What fuelled the cycle, he says, was that it made a great news story, people could understand the technology and believed that “tens of thousands” were making money from it. As well as hype, clunky and unintuitive software was an impediment.

Eric Romo, founder of AltspaceVR, says he has absorbed the lessons as he develops its avatar-based communications software. “One of the big pieces of feedback is people got [to Second Life] and didn’t know what to do.

“We want to show people what you do with the products and give them exciting ideas

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While Mr Altberg says freedom and openness was what made Second Life a success, he concedes that it “didn’t do enough early enough to separate out certain types of content” - a delicate balance it is “still dealing with today”.

“That’s something we’ll sort out from the beginning in Sansar: to ensure certain kinds of content have metadata that can be sorted and filtered,” he says.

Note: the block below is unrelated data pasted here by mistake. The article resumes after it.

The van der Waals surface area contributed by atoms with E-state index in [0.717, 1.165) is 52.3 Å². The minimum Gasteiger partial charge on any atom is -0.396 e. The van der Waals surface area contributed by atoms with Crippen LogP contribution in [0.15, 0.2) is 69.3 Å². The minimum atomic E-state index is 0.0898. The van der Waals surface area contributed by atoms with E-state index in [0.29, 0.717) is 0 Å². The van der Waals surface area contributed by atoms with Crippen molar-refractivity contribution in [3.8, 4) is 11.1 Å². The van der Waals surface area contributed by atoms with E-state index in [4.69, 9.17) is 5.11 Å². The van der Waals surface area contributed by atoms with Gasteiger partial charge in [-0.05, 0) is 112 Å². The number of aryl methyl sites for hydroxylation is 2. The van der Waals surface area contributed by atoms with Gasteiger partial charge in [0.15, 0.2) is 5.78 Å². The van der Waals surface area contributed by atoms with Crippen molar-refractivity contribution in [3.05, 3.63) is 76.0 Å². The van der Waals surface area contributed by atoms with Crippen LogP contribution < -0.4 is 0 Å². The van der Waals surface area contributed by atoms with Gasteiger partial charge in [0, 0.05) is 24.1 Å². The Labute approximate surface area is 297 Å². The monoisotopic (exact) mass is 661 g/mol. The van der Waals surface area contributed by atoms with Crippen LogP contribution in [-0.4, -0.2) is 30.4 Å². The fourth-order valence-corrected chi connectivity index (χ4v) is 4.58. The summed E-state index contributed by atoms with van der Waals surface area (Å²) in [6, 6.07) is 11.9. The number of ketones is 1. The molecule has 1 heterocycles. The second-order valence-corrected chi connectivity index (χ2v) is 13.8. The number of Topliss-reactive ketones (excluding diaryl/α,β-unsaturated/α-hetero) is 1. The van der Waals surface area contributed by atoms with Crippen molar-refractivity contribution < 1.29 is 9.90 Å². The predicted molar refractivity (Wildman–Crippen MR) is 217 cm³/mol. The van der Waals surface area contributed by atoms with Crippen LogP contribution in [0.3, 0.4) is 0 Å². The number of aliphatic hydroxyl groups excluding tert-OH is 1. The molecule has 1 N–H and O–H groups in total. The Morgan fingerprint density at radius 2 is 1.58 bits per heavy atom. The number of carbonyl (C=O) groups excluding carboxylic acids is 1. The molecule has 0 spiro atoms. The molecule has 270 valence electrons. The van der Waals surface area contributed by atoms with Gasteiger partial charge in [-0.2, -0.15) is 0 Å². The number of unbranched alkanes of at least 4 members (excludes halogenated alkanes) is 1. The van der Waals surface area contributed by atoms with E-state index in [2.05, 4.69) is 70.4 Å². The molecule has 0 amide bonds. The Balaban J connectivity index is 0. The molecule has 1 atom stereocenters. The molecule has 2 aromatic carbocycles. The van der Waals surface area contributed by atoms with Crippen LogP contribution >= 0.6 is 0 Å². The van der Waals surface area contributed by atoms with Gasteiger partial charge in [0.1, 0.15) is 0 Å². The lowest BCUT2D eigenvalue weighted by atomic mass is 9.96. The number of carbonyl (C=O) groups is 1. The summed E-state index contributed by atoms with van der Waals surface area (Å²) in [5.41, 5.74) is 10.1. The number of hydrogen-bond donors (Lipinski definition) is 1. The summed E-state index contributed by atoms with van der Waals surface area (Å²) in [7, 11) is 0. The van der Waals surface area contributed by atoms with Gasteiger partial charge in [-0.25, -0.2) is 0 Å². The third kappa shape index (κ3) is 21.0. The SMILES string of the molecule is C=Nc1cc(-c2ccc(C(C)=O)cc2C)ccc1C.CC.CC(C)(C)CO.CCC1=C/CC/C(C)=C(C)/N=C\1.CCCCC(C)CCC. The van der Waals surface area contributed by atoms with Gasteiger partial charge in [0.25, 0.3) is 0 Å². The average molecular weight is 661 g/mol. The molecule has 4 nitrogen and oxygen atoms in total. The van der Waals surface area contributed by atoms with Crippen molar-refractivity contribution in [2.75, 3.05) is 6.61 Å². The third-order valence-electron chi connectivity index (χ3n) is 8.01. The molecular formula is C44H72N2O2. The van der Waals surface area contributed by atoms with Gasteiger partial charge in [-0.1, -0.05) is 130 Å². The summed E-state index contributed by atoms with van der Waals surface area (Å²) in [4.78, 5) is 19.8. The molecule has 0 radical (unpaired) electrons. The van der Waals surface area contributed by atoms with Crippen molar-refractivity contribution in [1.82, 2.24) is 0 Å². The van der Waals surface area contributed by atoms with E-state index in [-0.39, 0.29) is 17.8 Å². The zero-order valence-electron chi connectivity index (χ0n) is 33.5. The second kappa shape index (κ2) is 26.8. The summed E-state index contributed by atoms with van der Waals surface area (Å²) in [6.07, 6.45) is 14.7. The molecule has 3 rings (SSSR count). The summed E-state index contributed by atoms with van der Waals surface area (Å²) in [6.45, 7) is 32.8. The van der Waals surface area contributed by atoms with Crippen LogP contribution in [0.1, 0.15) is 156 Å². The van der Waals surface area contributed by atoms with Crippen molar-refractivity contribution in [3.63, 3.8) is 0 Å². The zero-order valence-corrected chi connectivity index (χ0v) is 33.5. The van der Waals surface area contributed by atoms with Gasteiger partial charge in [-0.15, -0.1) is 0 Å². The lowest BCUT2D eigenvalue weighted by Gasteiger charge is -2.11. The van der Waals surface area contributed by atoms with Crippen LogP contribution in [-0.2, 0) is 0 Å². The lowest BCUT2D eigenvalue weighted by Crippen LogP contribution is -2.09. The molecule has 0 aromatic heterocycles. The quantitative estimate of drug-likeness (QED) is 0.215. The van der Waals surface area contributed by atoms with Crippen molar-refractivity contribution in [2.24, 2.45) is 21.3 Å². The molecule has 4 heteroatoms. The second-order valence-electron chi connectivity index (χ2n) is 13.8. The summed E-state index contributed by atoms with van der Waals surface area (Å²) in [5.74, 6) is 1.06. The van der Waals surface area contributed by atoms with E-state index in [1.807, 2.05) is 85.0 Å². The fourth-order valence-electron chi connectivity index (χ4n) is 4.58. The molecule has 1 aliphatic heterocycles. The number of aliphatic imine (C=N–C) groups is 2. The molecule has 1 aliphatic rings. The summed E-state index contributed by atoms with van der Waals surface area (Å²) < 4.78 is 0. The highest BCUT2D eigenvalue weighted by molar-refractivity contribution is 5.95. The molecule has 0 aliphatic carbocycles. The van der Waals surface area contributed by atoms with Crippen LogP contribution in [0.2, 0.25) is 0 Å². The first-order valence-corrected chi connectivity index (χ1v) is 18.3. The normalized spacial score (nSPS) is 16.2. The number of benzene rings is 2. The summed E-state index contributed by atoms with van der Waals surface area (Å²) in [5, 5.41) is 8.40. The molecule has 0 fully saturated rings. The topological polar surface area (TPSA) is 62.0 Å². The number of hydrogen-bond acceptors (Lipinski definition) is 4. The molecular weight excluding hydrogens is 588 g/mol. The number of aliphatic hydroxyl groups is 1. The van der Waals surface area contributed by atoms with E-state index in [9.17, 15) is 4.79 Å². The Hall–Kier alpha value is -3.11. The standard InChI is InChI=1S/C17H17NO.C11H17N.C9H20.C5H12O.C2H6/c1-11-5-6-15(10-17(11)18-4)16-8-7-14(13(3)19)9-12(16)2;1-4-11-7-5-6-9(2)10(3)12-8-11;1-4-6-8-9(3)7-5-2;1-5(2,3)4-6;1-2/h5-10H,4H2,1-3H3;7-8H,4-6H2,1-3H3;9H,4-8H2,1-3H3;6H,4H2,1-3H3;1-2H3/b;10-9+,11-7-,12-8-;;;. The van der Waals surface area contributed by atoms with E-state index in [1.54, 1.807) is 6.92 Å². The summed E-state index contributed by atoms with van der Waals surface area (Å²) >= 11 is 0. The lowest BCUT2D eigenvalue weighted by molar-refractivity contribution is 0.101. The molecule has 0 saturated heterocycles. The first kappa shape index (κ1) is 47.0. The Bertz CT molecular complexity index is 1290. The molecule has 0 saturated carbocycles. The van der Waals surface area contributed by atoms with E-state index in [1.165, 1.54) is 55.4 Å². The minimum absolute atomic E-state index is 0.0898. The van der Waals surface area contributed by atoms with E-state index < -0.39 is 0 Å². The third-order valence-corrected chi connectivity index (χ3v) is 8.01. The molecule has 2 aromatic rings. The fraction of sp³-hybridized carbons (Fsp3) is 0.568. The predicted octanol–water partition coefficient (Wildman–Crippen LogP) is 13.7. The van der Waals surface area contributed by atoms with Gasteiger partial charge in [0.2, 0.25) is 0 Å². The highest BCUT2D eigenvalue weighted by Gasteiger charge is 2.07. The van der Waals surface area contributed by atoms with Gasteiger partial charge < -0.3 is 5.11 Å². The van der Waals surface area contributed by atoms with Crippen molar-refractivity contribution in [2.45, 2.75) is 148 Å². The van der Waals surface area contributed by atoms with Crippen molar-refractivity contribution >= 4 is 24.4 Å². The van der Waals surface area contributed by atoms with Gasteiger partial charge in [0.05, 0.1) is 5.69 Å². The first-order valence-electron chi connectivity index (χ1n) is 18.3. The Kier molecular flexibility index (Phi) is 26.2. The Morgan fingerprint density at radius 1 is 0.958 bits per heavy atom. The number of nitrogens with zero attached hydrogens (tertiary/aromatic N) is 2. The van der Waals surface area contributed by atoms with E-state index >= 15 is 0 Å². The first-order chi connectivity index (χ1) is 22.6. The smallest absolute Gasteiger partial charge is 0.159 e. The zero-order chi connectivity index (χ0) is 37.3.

The risk of encountering flying genitalia did not deter many big companies from setting out their stalls in Second Life back in the mid-2000s.

PA Consulting got involved in the early days, running a conference in the virtual world, inviting clients to explore how they could use the technology and also doing training for an oil and gas client there. Five years ago, it wound up its Second Life office.

Dan Rossner, a digital expert at the consultancy, says it was a useful learning experience but “not from a revenue perspective”. Rob Gear, PA Consulting “futurist”, makes the point that Second Life was never “the only game in town” and that other platforms were experimented with.

Justin Bovington created a Second Life concert with 1980s pop band, Duran Duran, as well as providing content for IBM and Adidas.

“The recession hit and budgets for experimentation were scrapped. The big problem in corporate use was that there was an initial steep learning curve and only then was there a good experience,” he recalls.